We can verify the configuration by looking at the web-dmz zone to confirm that the proper addresses are assigned to the zone, and that the address-set is configured properly:

juniper@SRX5800> show configuration security zones security-zone web-dmz
address-book {
    address web1 172.31.100.60/32;
    address web2 172.31.100.61/32;
    address-set web-servers {
        address web1;
        address web2;
    }
}

Service Configuration

The next object to configure in our policy structure is the application (or service, as it was previously known in ScreenOS). Applications are used in policy to state how the source and destination can talk to each other, with some examples including HTTP, SSH, DNS, and SIP.

The SRX comes with a large list of preconfigured applications with much of the hard work already done. The protocol, source port, destination port, and other values have already been configured. All we need to do is to assign it to a policy.

These predefined applications start with junos-. To view a list of the predefined services use the show configuration groups junos-defaults applications command:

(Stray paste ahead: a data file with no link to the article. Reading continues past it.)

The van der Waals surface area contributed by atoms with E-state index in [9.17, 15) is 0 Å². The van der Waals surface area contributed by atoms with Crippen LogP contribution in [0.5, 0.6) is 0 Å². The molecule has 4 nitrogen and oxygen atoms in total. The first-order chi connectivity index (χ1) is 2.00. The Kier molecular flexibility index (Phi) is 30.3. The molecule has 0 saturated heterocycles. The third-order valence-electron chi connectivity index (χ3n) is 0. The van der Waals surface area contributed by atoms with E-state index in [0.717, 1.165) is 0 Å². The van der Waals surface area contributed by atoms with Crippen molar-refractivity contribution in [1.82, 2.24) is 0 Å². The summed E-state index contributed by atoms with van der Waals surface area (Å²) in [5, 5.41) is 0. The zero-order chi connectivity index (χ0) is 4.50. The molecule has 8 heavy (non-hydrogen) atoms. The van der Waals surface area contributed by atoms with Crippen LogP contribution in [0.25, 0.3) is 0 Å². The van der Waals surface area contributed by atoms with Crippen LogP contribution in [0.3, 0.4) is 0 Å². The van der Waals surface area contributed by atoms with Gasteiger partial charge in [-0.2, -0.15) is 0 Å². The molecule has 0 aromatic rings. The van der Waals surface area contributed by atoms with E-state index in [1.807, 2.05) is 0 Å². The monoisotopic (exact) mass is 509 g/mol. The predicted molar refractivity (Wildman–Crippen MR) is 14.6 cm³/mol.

juniper@SRX5800> show configuration groups junos-defaults applications
#
# File Transfer Protocol
#
application junos-ftp {
    application-protocol ftp;
    protocol tcp;
    destination-port 21;
}
#
# Trivial File Transfer Protocol
#
application junos-tftp {
    application-protocol tftp;
    protocol udp;
    destination-port 69;
}
#
# Real Time Streaming Protocol
#
application junos-rtsp {
    application-protocol rtsp;
    protocol tcp;
    destination-port 554;

To view the details of a specific application use the syntax show configuration groups junos-defaults applications application junos-<application name>:

juniper@SRX5800> show conf groups junos-defaults app app junos-telnet
protocol tcp;
destination-port 23;

Much like address-books and address-sets, it is also possible to configure application-sets. This is a useful feature that replaces the need to write the same policy again and again just to permit a single additional service. Here’s a web-management application-set that allows the network administrator to manage the servers on web-dmz:

juniper@SRX5800> edit applications application-set
Entering configuration mode
[edit applications application-set]
juniper@SRX5800# set web_mgt application junos-ssh
[edit applications application-set]
juniper@SRX5800# set web_mgt application junos-ping

[edit applications application-set]
juniper@SRX5800# set web_mgt application junos-pc-anywhere